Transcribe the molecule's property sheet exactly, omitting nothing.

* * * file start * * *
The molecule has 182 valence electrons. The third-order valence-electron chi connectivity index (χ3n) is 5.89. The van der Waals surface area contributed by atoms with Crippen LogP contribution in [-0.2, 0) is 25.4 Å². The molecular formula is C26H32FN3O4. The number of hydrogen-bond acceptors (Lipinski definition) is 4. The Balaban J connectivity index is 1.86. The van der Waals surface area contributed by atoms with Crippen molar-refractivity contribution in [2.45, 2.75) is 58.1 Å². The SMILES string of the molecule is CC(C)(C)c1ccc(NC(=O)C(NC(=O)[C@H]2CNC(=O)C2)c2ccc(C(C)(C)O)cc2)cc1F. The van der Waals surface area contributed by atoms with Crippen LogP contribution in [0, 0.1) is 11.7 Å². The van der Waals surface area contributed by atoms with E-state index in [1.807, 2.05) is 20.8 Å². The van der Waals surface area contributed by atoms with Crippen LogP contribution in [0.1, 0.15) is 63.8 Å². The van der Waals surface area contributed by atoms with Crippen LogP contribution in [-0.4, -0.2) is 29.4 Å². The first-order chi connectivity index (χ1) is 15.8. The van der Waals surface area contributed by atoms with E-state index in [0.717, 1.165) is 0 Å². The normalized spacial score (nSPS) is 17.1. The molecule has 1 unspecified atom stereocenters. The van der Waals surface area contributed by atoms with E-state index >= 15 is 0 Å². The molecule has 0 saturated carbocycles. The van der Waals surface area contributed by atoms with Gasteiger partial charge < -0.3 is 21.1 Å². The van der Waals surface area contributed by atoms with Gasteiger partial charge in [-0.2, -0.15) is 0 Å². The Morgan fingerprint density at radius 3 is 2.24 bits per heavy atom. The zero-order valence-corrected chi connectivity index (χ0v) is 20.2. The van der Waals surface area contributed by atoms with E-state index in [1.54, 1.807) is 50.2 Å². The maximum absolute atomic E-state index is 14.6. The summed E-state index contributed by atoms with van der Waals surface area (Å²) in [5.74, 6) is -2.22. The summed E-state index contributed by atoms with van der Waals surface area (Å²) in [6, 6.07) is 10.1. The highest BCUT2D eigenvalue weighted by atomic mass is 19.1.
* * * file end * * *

The molecule has 182 valence electrons. The third-order valence-electron chi connectivity index (χ3n) is 5.89. The van der Waals surface area contributed by atoms with Crippen LogP contribution in [-0.2, 0) is 25.4 Å². The molecular formula is C26H32FN3O4. The number of hydrogen-bond acceptors (Lipinski definition) is 4. The Balaban J connectivity index is 1.86. The van der Waals surface area contributed by atoms with Crippen molar-refractivity contribution in [2.45, 2.75) is 58.1 Å². The SMILES string of the molecule is CC(C)(C)c1ccc(NC(=O)C(NC(=O)[C@H]2CNC(=O)C2)c2ccc(C(C)(C)O)cc2)cc1F. The van der Waals surface area contributed by atoms with Crippen LogP contribution in [0, 0.1) is 11.7 Å². The van der Waals surface area contributed by atoms with E-state index in [1.807, 2.05) is 20.8 Å². The van der Waals surface area contributed by atoms with Crippen LogP contribution in [0.1, 0.15) is 63.8 Å². The van der Waals surface area contributed by atoms with Crippen LogP contribution in [-0.4, -0.2) is 29.4 Å². The first-order chi connectivity index (χ1) is 15.8. The van der Waals surface area contributed by atoms with E-state index in [0.717, 1.165) is 0 Å². The normalized spacial score (nSPS) is 17.1. The molecule has 1 unspecified atom stereocenters. The van der Waals surface area contributed by atoms with E-state index >= 15 is 0 Å². The molecule has 0 saturated carbocycles. The van der Waals surface area contributed by atoms with Gasteiger partial charge < -0.3 is 21.1 Å². The van der Waals surface area contributed by atoms with Gasteiger partial charge in [-0.2, -0.15) is 0 Å². The Morgan fingerprint density at radius 3 is 2.24 bits per heavy atom. The zero-order valence-corrected chi connectivity index (χ0v) is 20.2. The van der Waals surface area contributed by atoms with E-state index in [1.54, 1.807) is 50.2 Å². The maximum absolute atomic E-state index is 14.6. The summed E-state index contributed by atoms with van der Waals surface area (Å²) in [5.74, 6) is -2.22. The summed E-state index contributed by atoms with van der Waals surface area (Å²) in [6, 6.07) is 10.1. The highest BCUT2D eigenvalue weighted by atomic mass is 19.1.